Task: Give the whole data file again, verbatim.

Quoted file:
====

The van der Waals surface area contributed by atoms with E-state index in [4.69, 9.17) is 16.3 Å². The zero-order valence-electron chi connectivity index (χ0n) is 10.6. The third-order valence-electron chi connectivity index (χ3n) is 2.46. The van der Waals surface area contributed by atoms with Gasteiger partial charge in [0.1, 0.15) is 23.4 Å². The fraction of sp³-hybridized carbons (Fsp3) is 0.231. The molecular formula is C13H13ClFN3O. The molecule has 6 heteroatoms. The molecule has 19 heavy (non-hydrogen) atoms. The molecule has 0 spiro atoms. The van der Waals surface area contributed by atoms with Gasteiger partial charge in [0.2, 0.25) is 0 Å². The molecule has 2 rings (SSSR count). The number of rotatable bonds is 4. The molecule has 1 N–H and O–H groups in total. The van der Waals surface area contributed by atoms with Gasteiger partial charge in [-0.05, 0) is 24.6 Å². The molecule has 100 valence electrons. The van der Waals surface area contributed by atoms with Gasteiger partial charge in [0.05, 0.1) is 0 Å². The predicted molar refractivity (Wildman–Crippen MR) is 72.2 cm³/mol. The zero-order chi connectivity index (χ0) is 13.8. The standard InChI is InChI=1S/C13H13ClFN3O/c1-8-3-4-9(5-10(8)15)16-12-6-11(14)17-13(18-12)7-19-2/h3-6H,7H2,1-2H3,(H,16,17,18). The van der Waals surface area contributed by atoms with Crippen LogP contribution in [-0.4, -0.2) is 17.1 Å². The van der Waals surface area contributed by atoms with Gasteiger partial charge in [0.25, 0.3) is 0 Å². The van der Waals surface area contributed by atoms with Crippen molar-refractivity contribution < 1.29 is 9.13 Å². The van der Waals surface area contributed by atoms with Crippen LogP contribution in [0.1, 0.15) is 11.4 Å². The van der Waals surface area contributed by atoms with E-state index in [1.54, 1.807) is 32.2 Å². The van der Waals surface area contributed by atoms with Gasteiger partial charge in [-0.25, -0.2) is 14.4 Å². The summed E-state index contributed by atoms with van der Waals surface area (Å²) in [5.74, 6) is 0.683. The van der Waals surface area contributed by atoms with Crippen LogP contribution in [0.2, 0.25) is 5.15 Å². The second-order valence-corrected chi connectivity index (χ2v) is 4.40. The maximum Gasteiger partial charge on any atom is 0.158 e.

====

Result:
The van der Waals surface area contributed by atoms with E-state index in [4.69, 9.17) is 16.3 Å². The zero-order valence-electron chi connectivity index (χ0n) is 10.6. The third-order valence-electron chi connectivity index (χ3n) is 2.46. The van der Waals surface area contributed by atoms with Gasteiger partial charge in [0.1, 0.15) is 23.4 Å². The fraction of sp³-hybridized carbons (Fsp3) is 0.231. The molecular formula is C13H13ClFN3O. The molecule has 6 heteroatoms. The molecule has 19 heavy (non-hydrogen) atoms. The molecule has 0 spiro atoms. The van der Waals surface area contributed by atoms with Gasteiger partial charge in [0.2, 0.25) is 0 Å². The molecule has 2 rings (SSSR count). The number of rotatable bonds is 4. The molecule has 1 N–H and O–H groups in total. The van der Waals surface area contributed by atoms with Gasteiger partial charge in [-0.05, 0) is 24.6 Å². The molecule has 100 valence electrons. The van der Waals surface area contributed by atoms with Gasteiger partial charge in [0.05, 0.1) is 0 Å². The predicted molar refractivity (Wildman–Crippen MR) is 72.2 cm³/mol. The zero-order chi connectivity index (χ0) is 13.8. The standard InChI is InChI=1S/C13H13ClFN3O/c1-8-3-4-9(5-10(8)15)16-12-6-11(14)17-13(18-12)7-19-2/h3-6H,7H2,1-2H3,(H,16,17,18). The van der Waals surface area contributed by atoms with Crippen LogP contribution in [-0.4, -0.2) is 17.1 Å². The van der Waals surface area contributed by atoms with Gasteiger partial charge in [0.25, 0.3) is 0 Å². The van der Waals surface area contributed by atoms with Crippen molar-refractivity contribution < 1.29 is 9.13 Å². The van der Waals surface area contributed by atoms with Crippen LogP contribution in [0.1, 0.15) is 11.4 Å². The van der Waals surface area contributed by atoms with E-state index in [1.54, 1.807) is 32.2 Å². The van der Waals surface area contributed by atoms with Gasteiger partial charge in [-0.25, -0.2) is 14.4 Å². The summed E-state index contributed by atoms with van der Waals surface area (Å²) in [5.74, 6) is 0.683. The van der Waals surface area contributed by atoms with Crippen LogP contribution in [0.2, 0.25) is 5.15 Å². The second-order valence-corrected chi connectivity index (χ2v) is 4.40. The maximum Gasteiger partial charge on any atom is 0.158 e.